Amusement Park Maps Save the Day

Barbara Kerby

Figure 1.  King’s Dominion amusement park in Virginia circa 1992 where I worked in a magic show one summer

Photo credit:  http://www.themeparkbrochures.net/maps/kings-dominion-2/

When my son was little, he hated new places because he always wanted to know where everything was around him. Maybe it was because he has Asperger’s Syndrome, or maybe it’s because I don’t have any sense of direction and was always making wrong turns. He hated the local shopping mall until he found the big backlit maps that showed “You are here” with a big red X. That began his love affair with all maps.

Figure 2.  River Country and Discovery Island are abandoned parks within Disneyland, shown on this map from 1979

Photo credit:  http://www.themeparkbrochures.net/maps/walt-disney-world-vacation-kingdom/

His favorite maps have always been the bright cartoon maps of theme parks. They have drawings of the rides, icons for food, medical help, and restrooms. He could find a map of a park before I had the tickets in my hand, and would have mapped out the quickest way to the ride he wanted to go on first, and then design a route that had the least backtracking. He would cross off all the rides that went upside down since they give me migraine headaches, discover where his favorite characters would give autographs, and where there were live shows we could watch so we could take a rest from the rides. Once my son has a map, taking him to an amusement park is like having my own personal guide.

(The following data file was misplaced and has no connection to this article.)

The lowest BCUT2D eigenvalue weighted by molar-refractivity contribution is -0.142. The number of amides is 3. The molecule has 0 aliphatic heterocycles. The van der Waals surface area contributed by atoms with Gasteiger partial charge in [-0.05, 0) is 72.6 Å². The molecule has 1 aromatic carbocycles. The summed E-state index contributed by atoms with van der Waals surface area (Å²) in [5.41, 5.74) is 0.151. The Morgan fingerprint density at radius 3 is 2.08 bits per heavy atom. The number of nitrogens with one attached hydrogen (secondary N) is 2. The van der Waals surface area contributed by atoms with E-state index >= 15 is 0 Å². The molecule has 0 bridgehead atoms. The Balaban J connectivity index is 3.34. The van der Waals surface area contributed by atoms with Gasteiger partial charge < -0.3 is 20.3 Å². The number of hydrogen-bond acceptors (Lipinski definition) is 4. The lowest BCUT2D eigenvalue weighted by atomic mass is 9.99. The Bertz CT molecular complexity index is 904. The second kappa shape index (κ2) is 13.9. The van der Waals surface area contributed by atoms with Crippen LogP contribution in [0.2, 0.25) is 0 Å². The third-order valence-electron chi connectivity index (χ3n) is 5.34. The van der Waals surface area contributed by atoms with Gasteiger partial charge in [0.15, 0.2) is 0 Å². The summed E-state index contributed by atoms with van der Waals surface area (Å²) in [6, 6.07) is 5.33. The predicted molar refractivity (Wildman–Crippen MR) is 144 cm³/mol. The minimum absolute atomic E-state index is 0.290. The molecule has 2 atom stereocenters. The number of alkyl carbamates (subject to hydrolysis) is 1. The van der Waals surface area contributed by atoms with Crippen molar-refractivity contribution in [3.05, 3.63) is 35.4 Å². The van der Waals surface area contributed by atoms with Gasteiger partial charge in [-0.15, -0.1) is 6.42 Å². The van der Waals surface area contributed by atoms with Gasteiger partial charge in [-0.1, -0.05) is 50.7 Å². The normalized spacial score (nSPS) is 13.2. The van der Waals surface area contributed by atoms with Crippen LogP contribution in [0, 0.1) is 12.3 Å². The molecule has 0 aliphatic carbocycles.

Figure 3. Marine World amusement park opened in Redwood City, CA in 1968 on the site that is now occupied by Oracle’s world headquarters Photo credit:  http://www.themeparkbrochures.net/maps/marine-world

Figure 3. Marine World amusement park opened in Redwood City, CA in 1968 on the site that is now occupied by Oracle’s world headquarters

Photo credit:  http://www.themeparkbrochures.net/maps/marine-world

Amusement parks are big business. Wikipedia lists more than 400 parks in the United States, 300 in Europe, and more in Canada, Mexico, South America, and Jamaica. Information on parks in the Far East is not yet listed, but it is an emerging audience with an expected 10% growth rate according to Ibisworld.com’s market research paper. Disney already has parks in Hong Kong and Shanghai. 

Figure 4.  Frontier Village was an amusement park in San Jose that closed in 1980

Photo credit:  http://www.frontiervillage.net/pages/map1977.html

Obviously my son is not the only person obsessed with theme park maps. If you google them, more than 4 million hits come up. The websites include large and small parks from around the world, historic maps, how to make your own, and how to use the apps available for most major theme parks. Themeparkbrochures.net is one of many websites that offers free downloads of amusement park maps. The map in figure 2 features two parks within the Disneyworld property that are now defunct. Many abandoned parks are still standing, which have their own following and websites. Figures 3 and 4 show maps of amusement parks that have long since closed in the San Francisco Bay Area. 

Figure 5.  1958 map of Disneyland

Photo credit:  http://www.mousemaps.com/MouseMaps/1958_-_1964.html